From the Canadian Constitution Foundation:
TORONTO, ON: With Constitution Day (March 29th) fast approaching, a survey commissioned by the Canadian Constitution Foundation (CCF) has revealed a startling lack of basic knowledge among Canadians about Canada’s Constitution and Charter of Rights and Freedoms. Among other findings:
- Barely half of Canadians surveyed (53%) knew that Canada’s original constitution came into force on July 1, 1867.
- Only 28% of Canadians were correctly able to identify the four provinces (Ontario, Quebec, New Brunswick and Nova Scotia) that initially formed the Dominion of Canada in 1867.
- 61% of Canadians did not know that the Constitution Act, 1867 listed the distribution of powers between the federal and provincial levels of government.
- Only 9% of Canadians surveyed knew that the Charter does not include protection for private property.
- Only 7% of Canadians surveyed knew that the Charter only applies to governments and not to private individuals, businesses, or other organizations.
The survey also reveals Canadians attitudes about various amendments to the Charter of Rights and Freedoms, including: Continue reading
From guest blogger Richard Walbaum, Author of Natural Law Remedy writing on Hartke is Online.
Photo from demonstration in Maryland by Kimberly Hartke.
“How can government make raw milk illegal which has been legal for thousands of years? How, in a free country, can government oppress, when it has the ability to harmonize? Our government was based upon a several thousand year tradition of natural law having a presumption of liberty which allowed the state to pass any law to protect the general welfare of society, but no law could go beyond necessity to remedy the perceived harm, tailored for minimal infringement upon personal liberties. Absent harm, there could be no legislation. This protected the rights of individuals and society, and made us a free country: Continue reading
“The mostly unspoken basis of the 1787-88 Constitution, in the minds of its framers, was to establish a monopoly on political and economic power by elites: Landed, merchant, creditor elites. Their success depended mostly on their having a coherent ideology and plan.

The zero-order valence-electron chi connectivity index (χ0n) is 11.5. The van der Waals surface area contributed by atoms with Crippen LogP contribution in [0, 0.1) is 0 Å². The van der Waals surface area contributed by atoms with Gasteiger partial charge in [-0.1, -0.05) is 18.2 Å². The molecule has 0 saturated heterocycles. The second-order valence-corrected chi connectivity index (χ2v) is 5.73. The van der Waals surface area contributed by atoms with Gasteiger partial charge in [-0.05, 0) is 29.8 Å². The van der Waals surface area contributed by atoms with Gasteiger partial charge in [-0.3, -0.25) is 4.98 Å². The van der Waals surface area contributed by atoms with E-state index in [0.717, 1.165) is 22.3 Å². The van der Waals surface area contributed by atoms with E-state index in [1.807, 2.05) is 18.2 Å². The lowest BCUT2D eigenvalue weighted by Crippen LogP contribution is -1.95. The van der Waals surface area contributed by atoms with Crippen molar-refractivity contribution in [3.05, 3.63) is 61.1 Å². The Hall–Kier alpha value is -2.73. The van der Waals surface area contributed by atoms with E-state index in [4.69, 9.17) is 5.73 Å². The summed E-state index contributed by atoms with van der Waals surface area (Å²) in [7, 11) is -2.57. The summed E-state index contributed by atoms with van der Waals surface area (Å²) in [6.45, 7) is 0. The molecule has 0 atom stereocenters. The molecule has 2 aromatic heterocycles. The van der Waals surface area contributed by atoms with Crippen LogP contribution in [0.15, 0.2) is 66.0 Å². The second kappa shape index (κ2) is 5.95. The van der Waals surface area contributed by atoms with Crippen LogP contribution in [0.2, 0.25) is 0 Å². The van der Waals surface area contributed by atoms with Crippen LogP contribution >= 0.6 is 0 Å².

In the same way, if we envision a New Constitutional Convention, it won’t do to be scattershot, starting on an ad hoc basis, speculating about how this or that sounds good. That’s sort of what I did in this post
, proposing a list of possible amendments. Let’s review:
* The enshrinement of Food Sovereignty as a basic right. (This would certainly have been the First Amendment if anyone in 1788 could have contemplated a day when the federal government would explicitly deny we have a right to grow and eat the foods of our choice. But even the opponents of the centralized government who demanded the inclusion of a Bill of Rights, as suspicious as they were, never contemplated such an obscene assault on our liberty and dignity.) Continue reading
This is the same Karen Selick who will be in court Wednesday April 13th defending Michael Schmidt and raw milk against an appeal by the Crown of Michael’s January 2010 acquittal on 19 raw milk related charges:
Canadian Constitution Foundation litigation director Karen Selick will be a guest on the Goldhawk Fights Back call-in show on Zoomer radio this morning at 11:30 am. Click image to go there.
Click here to go to zoomerradio.ca where you can click to listen to the program over the internet. That’s 11:30 am Eastern Time.
From Randy Hillier’s website:
MPP Randy Hiller, MP Scott Reid
Queens Park – Scott Reid, MP (Lanark-Frontenac-Lennox and Addington) and Randy Hillier, MPP (Lanark-Frontenac-Lennox and Addington) have announced they will jointly present resolutions in the House of Commons and the Legislative Assembly of Ontario to amend Canada’s Constitution, embedding property rights within the Charter of Rights and Freedoms.
Unlike other jurisdictions, Canada’s constitution contains no provision guaranteeing security or safety of property. This leaves Canadian citizens with no constitutional protection from seizure of property or unjust treatment. Continue reading
This just in from Alice Jongerden, via Michael Schmidt:
Raw milk farmers Michael Schmidt and Alice Jongerden share a raw milk toast outside Fraser Health offices in Chilliwack earlier this winter. Photo: The Valley Voice.
We attended court to seek direction in pursuing the constitutional challenge, and scored big.
Government Commits to Stop Aggressive Enforcement of Fresh Milk Regulations Pending Constitutional Challenge
Counsel for the Fraser Health Authority committed to the British Columbia Supreme Court to refrain from taking enforcement action against Fresh Milk cowshares pending the determination of a constitutional challenge initiated by Alice Jongerden and Home on the Range cowshare. Continue reading
This just in from Ontario raw milk farmer Michael Schmidt:
Former agister of Home on the Range cowshare, Alice Jongerden with current agister of Our Cows, Michael Schmdt at a raw milk drink-in last year in front of Fraser Health offices in Chilliwack B.C.
A constitutional challenge over raw milk is the next action in the long battle for government recognition of citizens’ food rights in B.C.
Some time today — January 20th, 2011 — papers will be filed in a B.C. court to challenge the constitutionality of current laws and regulations pertaining to the right of non farmers to access fresh unprocessed milk. Continue reading